3 Proven Strategies to Cut Down on Repetitive Student Questions

three students holding question signs

Time. It’s something we all wish we had more of, especially when we get so precious little with our students already. Since we can’t magically add more minutes to our classes, we have to make the most of what we have. One thing that can be a huge drain on class time is repetitive student questions.

Here are three ways to stop those questions in their tracks so you can focus on the bigger picture instead.

1. Delegate an “Ask Me Artist” for each class period.

The “Ask Me Artist” is a student that you choose to be the expert for the class period. After your instructions, if students have questions, they must go to the “Ask Me Artist” first. If that student doesn’t know the answer, then they can come and ask you.

I like to welcome students to the room wearing the “Ask Me Artist” badge around my neck. (Click the image below to download your own. Laminate, hole punch, and add a string to put it to use!)

Ask Me Artist Button

Seeing the badge right away reminds students that someone will be awarded the title and privilege soon. Make sure you choose an attentive student who is demonstrating great listening skills and readily participating in the discussion. Each time you select a deserving student, encourage others to celebrate that classmate. You may have them clap or even make up a special cheer.

This strategy works wonders. It fosters a collaborative atmosphere and frees you to instruct instead of repeating yourself ad nauseam. The tiny token of a necklace has changed the way my students interact with each other for the better.

2. Implement the “3 Before Me” rule in your classroom.

This strategy is a classic for a reason. With this rule in place, if a student has a question, they must ask three other students before asking the teacher.

three students holding question signs

Teachers are freed from answering questions they’ve addressed before like, “Where are the markers?” and “What’s the next step?” Plus, students beam with pride when they answer a “teacher question” and help a peer.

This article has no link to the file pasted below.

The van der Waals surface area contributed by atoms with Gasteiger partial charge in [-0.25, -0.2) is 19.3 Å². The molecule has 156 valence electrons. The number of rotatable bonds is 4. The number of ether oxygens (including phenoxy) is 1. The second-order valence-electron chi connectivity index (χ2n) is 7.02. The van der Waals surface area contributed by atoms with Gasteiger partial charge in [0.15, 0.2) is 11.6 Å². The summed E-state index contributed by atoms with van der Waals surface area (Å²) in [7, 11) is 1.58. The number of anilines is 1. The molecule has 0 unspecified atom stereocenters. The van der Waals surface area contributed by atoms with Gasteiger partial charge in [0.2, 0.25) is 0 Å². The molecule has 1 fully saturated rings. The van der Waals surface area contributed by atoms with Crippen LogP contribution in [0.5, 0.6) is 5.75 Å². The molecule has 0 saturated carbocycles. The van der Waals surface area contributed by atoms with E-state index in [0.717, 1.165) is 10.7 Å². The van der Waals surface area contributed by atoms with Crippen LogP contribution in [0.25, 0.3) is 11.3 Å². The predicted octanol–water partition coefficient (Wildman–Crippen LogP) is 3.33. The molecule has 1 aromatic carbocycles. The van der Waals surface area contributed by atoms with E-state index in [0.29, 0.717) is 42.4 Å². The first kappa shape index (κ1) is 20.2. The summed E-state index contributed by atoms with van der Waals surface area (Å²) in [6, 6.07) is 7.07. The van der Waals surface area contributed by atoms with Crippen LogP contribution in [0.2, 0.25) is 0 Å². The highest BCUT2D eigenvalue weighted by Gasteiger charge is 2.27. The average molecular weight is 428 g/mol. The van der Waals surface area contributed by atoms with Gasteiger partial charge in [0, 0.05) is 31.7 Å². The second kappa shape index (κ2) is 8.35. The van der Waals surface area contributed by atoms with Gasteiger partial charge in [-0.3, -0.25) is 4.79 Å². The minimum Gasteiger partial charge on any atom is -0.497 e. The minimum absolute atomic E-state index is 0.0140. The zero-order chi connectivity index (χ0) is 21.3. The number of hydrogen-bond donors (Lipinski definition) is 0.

In addition, if three students don’t know an answer to a question, it serves as a great indication that I failed to give clear directions or that I didn’t explain a new concept well. It is a great way to manage silly questions and simultaneously monitor your own effectiveness.

3. Use a Magic Hourglass.

For those students who just can’t stop talking, a simple, plastic hourglass can work wonders. You can find these on Amazon or even collect them from old board games. Timers that last around 3 minutes work well. Make sure you purchase plastic. Mine have dropped a thousand times and are still just fine.

If a student is constantly interrupting you, give them their own magical hourglass.

sand timer on desk

It goes like this, “This is your magical hourglass. Once you’ve shared something with me, you need to turn it upside down and work until all the sand falls to the bottom twice before you can come share something else with me.”  When you are asked, “What is magical about it?” you can explain that “It makes waiting go faster.”

What inevitably transpires is that the student forgets about the sand and gets engrossed in their work while they wait. They forget about that thing they just “had to tell you or they’d burst!” It lengthens the time between interruptions and conversational breaks. As teachers, we don’t want to discourage students sharing with us, but it should not deter them from their true purpose when they are with you… to learn and make art.

These three strategies are so easy and inexpensive to implement and can radically change the time you spend repeating yourself. Why not give them a spin and see what they can do for you and your students?

Do you use any of these strategies in your room already?

How do you avoid answering the same questions all day long while also meeting students needs?

Magazine articles and podcasts are opinions of professional education contributors and do not necessarily represent the position of the Art of Education University (AOEU) or its academic offerings. Contributors use terms in the way they are most often talked about in the scope of their educational experiences.


Lee Ten Hoeve

Lee Ten Hoeve, an elementary and middle school art educator, is a former AOEU Writer. She is passionate about making art a core subject and employing curiosity to engage learners.

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